We are Trinitarian, which means we believe in God, three in one. And although we are not as some of the orthodox churches, in needing to do everything in threes (just ask Maria), three is a special number. And today, I just couldn’t get away from threes.
It started with a neat suggestion from Seasons of the Spirit for a way of making the gospel passage real--“the practice of ministry,” they called it. You traced your hand (I know you all have done this!), and cut out three copies. And then, you were to think about how your hands: 1) Heal, 2) Serve, and 3) Pray. This was because they saw healing, and serving, and praying in the focus passage from Mark. Jesus healing, Simon Peter’s mother-in-law serving (after being healed), and Jesus going to a lonely place to pray.
I liked that idea that we were asked to consider where we fit into this story. Certainly, we all need healing—that’s part of the reason we show up in church. And I notice that unlike all the people who follow Jesus around, and accost him in the streets, begging to be healed, Simon Peter’s mother-in-law, doesn’t put herself forward. Very like a “good woman” of the day, she is in the background, trying not to make trouble.
But others in the household, maybe even Peter himself, or his wife, tell Jesus of her illness and Jesus heals her. And the minute she is feeling better, after the fever left her, she is up and serving again—taking care of everyone who has descended on her house. So we are like Simon Peter’s mother-in-law, and all the others, in need of healing, in need of Jesus. And many of us here are also like Simon Peter’s mother-in-law, finding ways to serve others.
We can also see ourselves in the act of praying. We are told by Paul to “pray without ceasing” (1 Thessalonians 5:16). And whether we pray routinely or only when we get in a bad spot, we can see ourselves as following Jesus in this. We may pray when we walk in the woods, or when we lie down in bed at night, or when we bow our heads, or when we clasp others hands. We try to be like Jesus and have a prayer life.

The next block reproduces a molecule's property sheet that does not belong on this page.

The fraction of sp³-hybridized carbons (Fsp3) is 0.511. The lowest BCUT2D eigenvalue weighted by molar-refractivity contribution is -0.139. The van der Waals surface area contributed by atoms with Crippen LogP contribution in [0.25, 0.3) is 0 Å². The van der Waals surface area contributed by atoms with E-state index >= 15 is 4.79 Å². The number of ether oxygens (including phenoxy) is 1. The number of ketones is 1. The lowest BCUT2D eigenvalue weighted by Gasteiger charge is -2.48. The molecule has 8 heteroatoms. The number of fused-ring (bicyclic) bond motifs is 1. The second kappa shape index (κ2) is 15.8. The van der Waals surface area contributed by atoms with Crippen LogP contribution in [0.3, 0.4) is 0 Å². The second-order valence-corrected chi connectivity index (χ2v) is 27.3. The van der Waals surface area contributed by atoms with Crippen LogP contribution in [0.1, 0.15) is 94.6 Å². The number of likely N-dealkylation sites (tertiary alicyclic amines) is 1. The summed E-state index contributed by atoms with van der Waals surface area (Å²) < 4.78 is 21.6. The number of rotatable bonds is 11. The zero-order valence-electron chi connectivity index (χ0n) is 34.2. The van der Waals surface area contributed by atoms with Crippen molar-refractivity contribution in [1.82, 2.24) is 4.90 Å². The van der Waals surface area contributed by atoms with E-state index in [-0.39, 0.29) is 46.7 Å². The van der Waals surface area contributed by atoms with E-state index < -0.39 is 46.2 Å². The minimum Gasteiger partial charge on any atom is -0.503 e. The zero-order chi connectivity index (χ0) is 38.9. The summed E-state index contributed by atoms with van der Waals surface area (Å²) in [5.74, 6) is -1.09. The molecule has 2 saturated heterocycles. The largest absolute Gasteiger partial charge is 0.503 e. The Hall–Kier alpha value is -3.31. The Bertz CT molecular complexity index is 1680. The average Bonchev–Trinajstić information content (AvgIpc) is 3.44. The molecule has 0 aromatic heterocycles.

So there we are, Healing, Serving, Praying. It’s a short sermon this week. But wait. That first hand, and the title of this sermon, is healing, not being healed. We all know we need healing. Do we all know we are healers as well?
Now I am not saying we should become a congregation of snake charmers, or charlatan healers “Be healed!” What I am convinced of, is that we are called to follow in Jesus’ footsteps, not just to pray, not just to serve, but to heal as well.
Healing comes in all types and forms. Some might be skilled in the healing arts of medicine, or therapy, or use chiropractics, or aromatherapy, or cookie healing, or friend listening, or singing at the bedside, or a workout technique, or writing that perfect letter to someone, or a thousand other ways that we bring healing and wholeness to ourselves and others.
I think Seasons of the Spirit is onto something. I invite us all to make hand prints this week, and write down ways we serve, and ways we pray, and ways we heal (or would like to learn how to heal).
Healing is something that we all need. It is something that the world needs! And that is where I tripped over the second threesome of our gospel. Because we read the Bible is discreet little sections, sometimes we might forget (or God-forbid have missed!) the week before’s reading. And so don’t see the full picture the writer is trying to convey.
In the first chapter of the gospel of Mark we have been introduced to Jesus, heard about him from John the Baptist, seen his baptism in the Jordan, heard he was tempted in the wilderness (for 40 days and 40 nights), watched as Jesus began to collect disciples by the seashore, saying “Follow me.” We are whipping along in the story when we come to a screeching halt. Days have been flying by, and now we come to Capernaum, and it is Sabbath. Sabbath: God’s day. Sabbath: our day to learn about God.